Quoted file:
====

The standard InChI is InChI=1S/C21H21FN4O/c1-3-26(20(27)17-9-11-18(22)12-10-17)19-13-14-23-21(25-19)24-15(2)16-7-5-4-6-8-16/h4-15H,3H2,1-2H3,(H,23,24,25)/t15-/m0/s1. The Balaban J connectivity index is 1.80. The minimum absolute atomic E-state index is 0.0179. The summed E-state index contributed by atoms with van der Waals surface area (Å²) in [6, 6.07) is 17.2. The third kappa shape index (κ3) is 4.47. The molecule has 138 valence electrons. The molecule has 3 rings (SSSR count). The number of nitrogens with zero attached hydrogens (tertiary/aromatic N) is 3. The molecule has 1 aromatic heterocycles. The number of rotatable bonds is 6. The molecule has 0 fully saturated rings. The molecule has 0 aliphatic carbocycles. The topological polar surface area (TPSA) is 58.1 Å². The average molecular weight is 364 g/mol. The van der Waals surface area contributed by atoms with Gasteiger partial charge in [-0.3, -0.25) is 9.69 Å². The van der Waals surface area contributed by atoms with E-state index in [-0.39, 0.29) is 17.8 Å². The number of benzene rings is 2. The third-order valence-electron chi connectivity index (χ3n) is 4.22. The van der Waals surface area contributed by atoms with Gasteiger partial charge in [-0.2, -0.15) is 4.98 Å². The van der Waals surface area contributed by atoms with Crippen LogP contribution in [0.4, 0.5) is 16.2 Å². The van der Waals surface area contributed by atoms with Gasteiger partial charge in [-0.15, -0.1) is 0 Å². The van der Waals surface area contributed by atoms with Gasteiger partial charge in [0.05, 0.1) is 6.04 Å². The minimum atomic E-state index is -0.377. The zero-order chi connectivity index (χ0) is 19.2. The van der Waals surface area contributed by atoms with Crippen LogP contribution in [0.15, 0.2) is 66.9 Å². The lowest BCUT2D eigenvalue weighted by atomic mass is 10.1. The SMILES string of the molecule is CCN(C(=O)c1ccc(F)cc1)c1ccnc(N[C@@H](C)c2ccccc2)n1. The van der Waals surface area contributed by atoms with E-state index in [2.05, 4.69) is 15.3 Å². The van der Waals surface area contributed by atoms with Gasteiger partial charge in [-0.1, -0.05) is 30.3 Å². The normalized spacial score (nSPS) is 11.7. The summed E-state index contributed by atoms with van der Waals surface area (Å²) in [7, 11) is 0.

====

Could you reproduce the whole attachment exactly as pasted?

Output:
The standard InChI is InChI=1S/C21H21FN4O/c1-3-26(20(27)17-9-11-18(22)12-10-17)19-13-14-23-21(25-19)24-15(2)16-7-5-4-6-8-16/h4-15H,3H2,1-2H3,(H,23,24,25)/t15-/m0/s1. The Balaban J connectivity index is 1.80. The minimum absolute atomic E-state index is 0.0179. The summed E-state index contributed by atoms with van der Waals surface area (Å²) in [6, 6.07) is 17.2. The third kappa shape index (κ3) is 4.47. The molecule has 138 valence electrons. The molecule has 3 rings (SSSR count). The number of nitrogens with zero attached hydrogens (tertiary/aromatic N) is 3. The molecule has 1 aromatic heterocycles. The number of rotatable bonds is 6. The molecule has 0 fully saturated rings. The molecule has 0 aliphatic carbocycles. The topological polar surface area (TPSA) is 58.1 Å². The average molecular weight is 364 g/mol. The van der Waals surface area contributed by atoms with Gasteiger partial charge in [-0.3, -0.25) is 9.69 Å². The van der Waals surface area contributed by atoms with E-state index in [-0.39, 0.29) is 17.8 Å². The number of benzene rings is 2. The third-order valence-electron chi connectivity index (χ3n) is 4.22. The van der Waals surface area contributed by atoms with Gasteiger partial charge in [-0.2, -0.15) is 4.98 Å². The van der Waals surface area contributed by atoms with Crippen LogP contribution in [0.4, 0.5) is 16.2 Å². The van der Waals surface area contributed by atoms with Gasteiger partial charge in [-0.15, -0.1) is 0 Å². The van der Waals surface area contributed by atoms with Gasteiger partial charge in [0.05, 0.1) is 6.04 Å². The minimum atomic E-state index is -0.377. The zero-order chi connectivity index (χ0) is 19.2. The van der Waals surface area contributed by atoms with Crippen LogP contribution in [0.15, 0.2) is 66.9 Å². The lowest BCUT2D eigenvalue weighted by atomic mass is 10.1. The SMILES string of the molecule is CCN(C(=O)c1ccc(F)cc1)c1ccnc(N[C@@H](C)c2ccccc2)n1. The van der Waals surface area contributed by atoms with E-state index in [2.05, 4.69) is 15.3 Å². The van der Waals surface area contributed by atoms with Gasteiger partial charge in [-0.1, -0.05) is 30.3 Å². The normalized spacial score (nSPS) is 11.7. The summed E-state index contributed by atoms with van der Waals surface area (Å²) in [7, 11) is 0.